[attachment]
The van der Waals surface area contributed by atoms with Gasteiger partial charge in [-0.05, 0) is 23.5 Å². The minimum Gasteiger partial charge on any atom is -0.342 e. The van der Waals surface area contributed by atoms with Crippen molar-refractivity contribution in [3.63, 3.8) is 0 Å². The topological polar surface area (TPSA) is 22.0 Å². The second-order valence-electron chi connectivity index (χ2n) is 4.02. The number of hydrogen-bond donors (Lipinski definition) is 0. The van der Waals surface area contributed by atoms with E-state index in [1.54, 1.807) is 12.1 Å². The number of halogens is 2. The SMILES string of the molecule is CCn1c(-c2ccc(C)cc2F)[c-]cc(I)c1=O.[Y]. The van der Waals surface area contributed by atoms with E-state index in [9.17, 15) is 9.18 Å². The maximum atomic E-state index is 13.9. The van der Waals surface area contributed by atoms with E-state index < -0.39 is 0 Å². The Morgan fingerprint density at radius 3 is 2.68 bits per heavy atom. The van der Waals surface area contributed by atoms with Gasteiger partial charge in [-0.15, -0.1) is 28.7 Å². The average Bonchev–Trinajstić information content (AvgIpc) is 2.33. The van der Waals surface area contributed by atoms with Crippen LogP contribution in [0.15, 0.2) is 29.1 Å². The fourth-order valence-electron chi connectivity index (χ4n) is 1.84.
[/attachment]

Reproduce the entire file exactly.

The van der Waals surface area contributed by atoms with Gasteiger partial charge in [-0.05, 0) is 23.5 Å². The minimum Gasteiger partial charge on any atom is -0.342 e. The van der Waals surface area contributed by atoms with Crippen molar-refractivity contribution in [3.63, 3.8) is 0 Å². The topological polar surface area (TPSA) is 22.0 Å². The second-order valence-electron chi connectivity index (χ2n) is 4.02. The number of hydrogen-bond donors (Lipinski definition) is 0. The van der Waals surface area contributed by atoms with E-state index in [1.54, 1.807) is 12.1 Å². The number of halogens is 2. The SMILES string of the molecule is CCn1c(-c2ccc(C)cc2F)[c-]cc(I)c1=O.[Y]. The van der Waals surface area contributed by atoms with E-state index in [9.17, 15) is 9.18 Å². The maximum atomic E-state index is 13.9. The van der Waals surface area contributed by atoms with E-state index < -0.39 is 0 Å². The Morgan fingerprint density at radius 3 is 2.68 bits per heavy atom. The van der Waals surface area contributed by atoms with Gasteiger partial charge in [-0.15, -0.1) is 28.7 Å². The average Bonchev–Trinajstić information content (AvgIpc) is 2.33. The van der Waals surface area contributed by atoms with Crippen LogP contribution in [0.15, 0.2) is 29.1 Å². The fourth-order valence-electron chi connectivity index (χ4n) is 1.84.